We checked one nest box… nothing, we checked another… nothing, we checked a third box and sadly found a ruined nest and remains of a female mountain bluebird (probably taken by a weasel). Despondency was beginning to set in when finally, we checked another nest box within our monitoring trail and lo’ and behold… a clutch of five tiny bluebird chicks was tightly slumbering together in their nest, safe and sound. This was such a happy sight to see firsthand. No wonder some cultures see the bluebird as an enduring symbol of happiness!

In order to not stress out mommy and daddy bluebird, we did not loiter for long. This season, the JHWF staff monitor 12 bluebird nest boxes on a weekly basis so we are fortunate to get to go back to see these chicks grow.


Historically, bluebirds relied on woodpeckers and other cavity-dwellers to provide the majority of their nesting places. They would select abandoned cavities in dead trees or rotten fence posts to raise their families. As development and habitat loss wiped out many of these natural nesting sites, the bluebird population declined dramatically. Fortunately, man-made nesting boxes have played a vital role in their recovery.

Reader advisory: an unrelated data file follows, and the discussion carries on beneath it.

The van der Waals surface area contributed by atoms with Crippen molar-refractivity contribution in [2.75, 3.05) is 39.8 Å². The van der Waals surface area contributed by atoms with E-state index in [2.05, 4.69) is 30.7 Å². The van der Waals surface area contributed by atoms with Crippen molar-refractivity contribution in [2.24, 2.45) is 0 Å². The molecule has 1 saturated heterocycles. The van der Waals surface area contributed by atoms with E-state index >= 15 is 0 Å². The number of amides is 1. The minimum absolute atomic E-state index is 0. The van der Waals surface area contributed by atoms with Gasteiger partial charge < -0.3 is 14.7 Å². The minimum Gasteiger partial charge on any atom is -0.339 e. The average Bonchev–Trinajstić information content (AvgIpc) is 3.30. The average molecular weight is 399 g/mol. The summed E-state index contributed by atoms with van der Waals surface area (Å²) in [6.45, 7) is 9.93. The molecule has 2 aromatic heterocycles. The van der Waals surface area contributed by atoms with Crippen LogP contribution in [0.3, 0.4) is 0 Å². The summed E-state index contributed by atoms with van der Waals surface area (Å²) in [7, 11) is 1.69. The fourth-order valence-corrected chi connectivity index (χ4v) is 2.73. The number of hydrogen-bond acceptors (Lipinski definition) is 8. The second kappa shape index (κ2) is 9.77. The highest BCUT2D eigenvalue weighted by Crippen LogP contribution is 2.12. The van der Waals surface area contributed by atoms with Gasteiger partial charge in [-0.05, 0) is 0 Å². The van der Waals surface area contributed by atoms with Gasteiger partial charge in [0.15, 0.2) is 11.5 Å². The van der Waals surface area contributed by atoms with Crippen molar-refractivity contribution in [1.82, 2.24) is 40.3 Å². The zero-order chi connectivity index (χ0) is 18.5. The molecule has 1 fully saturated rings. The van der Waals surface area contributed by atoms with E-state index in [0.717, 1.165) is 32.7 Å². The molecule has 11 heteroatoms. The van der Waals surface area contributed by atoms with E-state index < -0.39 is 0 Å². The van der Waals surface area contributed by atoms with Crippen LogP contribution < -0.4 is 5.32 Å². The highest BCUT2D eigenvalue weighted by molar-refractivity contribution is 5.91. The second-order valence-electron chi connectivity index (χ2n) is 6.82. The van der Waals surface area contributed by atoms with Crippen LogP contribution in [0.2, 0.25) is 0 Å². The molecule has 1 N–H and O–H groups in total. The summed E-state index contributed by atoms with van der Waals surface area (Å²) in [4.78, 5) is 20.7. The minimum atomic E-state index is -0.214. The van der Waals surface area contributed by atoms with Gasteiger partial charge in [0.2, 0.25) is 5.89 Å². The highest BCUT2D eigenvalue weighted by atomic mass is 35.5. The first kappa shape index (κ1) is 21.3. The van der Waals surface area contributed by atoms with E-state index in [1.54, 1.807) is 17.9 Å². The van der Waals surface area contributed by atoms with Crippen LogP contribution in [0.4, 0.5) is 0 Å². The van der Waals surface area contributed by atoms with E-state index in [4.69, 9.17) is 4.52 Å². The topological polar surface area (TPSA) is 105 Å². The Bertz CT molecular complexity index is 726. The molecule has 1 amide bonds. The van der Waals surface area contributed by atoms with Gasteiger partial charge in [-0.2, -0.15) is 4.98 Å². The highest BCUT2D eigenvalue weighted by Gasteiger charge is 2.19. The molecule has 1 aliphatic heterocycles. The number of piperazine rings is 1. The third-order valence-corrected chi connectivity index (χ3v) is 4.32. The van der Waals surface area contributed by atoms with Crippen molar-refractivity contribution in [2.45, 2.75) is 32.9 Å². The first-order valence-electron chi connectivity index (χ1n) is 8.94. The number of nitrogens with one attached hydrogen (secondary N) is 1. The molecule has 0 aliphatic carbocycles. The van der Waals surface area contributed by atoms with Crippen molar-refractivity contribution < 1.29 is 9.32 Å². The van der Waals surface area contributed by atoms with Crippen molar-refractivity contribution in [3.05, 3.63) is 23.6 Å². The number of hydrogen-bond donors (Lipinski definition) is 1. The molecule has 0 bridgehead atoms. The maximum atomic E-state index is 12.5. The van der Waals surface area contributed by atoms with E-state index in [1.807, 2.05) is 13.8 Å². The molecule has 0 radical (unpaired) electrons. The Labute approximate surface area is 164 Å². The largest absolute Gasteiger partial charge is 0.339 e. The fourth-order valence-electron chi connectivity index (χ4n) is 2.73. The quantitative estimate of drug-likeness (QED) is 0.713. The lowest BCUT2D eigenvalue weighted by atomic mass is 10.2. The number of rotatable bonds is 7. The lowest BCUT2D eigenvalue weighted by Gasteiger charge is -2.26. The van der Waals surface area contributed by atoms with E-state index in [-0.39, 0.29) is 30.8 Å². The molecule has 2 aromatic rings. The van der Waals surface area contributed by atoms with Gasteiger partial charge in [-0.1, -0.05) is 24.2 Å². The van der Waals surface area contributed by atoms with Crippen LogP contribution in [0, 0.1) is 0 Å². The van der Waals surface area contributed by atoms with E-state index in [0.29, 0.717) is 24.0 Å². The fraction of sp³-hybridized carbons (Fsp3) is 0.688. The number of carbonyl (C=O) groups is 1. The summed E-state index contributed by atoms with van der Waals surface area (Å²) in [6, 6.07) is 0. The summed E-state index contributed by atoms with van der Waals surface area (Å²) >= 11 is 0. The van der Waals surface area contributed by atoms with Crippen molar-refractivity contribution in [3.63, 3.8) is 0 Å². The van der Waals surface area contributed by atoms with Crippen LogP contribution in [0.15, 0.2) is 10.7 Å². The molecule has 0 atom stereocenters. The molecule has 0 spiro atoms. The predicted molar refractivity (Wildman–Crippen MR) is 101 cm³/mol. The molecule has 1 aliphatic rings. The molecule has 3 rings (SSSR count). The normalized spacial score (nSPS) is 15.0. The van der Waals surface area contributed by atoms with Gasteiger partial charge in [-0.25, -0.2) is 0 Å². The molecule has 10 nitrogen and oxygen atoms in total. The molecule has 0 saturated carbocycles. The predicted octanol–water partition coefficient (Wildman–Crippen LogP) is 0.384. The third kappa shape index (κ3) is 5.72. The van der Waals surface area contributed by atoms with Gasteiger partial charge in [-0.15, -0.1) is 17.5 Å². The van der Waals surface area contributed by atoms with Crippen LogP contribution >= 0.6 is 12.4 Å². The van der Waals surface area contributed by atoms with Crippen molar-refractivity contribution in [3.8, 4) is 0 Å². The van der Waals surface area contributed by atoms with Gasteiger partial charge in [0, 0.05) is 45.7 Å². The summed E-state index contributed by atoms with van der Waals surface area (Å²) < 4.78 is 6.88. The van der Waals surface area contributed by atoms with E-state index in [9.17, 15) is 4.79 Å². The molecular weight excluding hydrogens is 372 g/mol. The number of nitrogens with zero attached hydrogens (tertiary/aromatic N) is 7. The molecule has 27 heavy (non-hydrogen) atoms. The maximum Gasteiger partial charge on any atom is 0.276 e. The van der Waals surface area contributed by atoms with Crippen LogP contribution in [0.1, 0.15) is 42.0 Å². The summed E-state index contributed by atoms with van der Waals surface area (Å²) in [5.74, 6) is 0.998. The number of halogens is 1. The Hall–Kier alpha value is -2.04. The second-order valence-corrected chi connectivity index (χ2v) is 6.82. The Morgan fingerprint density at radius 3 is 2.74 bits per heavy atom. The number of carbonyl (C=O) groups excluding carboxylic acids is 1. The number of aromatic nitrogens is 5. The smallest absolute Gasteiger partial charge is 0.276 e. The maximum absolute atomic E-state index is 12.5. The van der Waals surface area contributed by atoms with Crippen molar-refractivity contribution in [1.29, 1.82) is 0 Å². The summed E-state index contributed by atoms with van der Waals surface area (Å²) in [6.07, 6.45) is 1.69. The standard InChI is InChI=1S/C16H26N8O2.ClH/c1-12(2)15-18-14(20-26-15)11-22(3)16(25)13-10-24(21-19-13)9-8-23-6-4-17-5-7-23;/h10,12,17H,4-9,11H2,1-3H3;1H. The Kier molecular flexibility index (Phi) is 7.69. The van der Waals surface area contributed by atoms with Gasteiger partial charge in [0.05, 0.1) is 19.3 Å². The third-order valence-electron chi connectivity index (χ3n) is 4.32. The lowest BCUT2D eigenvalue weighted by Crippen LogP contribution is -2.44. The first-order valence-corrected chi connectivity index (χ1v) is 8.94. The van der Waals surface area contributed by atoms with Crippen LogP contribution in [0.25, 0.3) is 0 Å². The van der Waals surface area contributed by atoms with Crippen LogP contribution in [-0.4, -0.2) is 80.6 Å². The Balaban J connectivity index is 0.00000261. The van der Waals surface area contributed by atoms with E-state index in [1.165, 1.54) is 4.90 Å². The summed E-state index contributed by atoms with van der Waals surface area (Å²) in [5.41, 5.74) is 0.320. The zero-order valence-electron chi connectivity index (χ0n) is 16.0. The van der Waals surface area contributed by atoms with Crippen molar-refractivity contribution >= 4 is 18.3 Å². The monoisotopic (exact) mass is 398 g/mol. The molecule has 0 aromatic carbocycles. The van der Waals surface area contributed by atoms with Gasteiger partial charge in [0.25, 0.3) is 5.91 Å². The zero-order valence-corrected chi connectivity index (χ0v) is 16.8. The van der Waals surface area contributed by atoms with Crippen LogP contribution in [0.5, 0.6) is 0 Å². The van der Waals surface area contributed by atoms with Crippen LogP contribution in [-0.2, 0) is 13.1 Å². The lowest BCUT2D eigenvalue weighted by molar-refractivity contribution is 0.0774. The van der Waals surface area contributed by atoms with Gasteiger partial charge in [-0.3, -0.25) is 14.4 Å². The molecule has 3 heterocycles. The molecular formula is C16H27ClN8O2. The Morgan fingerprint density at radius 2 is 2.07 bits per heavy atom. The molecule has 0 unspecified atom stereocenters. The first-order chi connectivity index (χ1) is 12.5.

With the help of 10 dedicated volunteers, JHWF’s Bluebird Next Box Project monitors 104 mountain bluebird nest boxes along the perimeter of the National Elk Refuge every year, once per week from April through July. Some of the information collected includes dates, number of eggs laid, eggs hatched, birds fledged. These data are entered into the Nature Mapping Jackson Hole database and will also be given to the North American Bluebird Society and Cornell Lab of Ornithology. Data gathered by citizen scientists during nest box monitoring is needed to increase our understanding of the breeding success of the mountain bluebird.

There is a warm and rewarding feeling of regularly checking the bluebirds through their nesting cycle. At JHWF, walking our trail is hardly considered work, but instead a privilege. It is rewarding to know that we are really making a difference.


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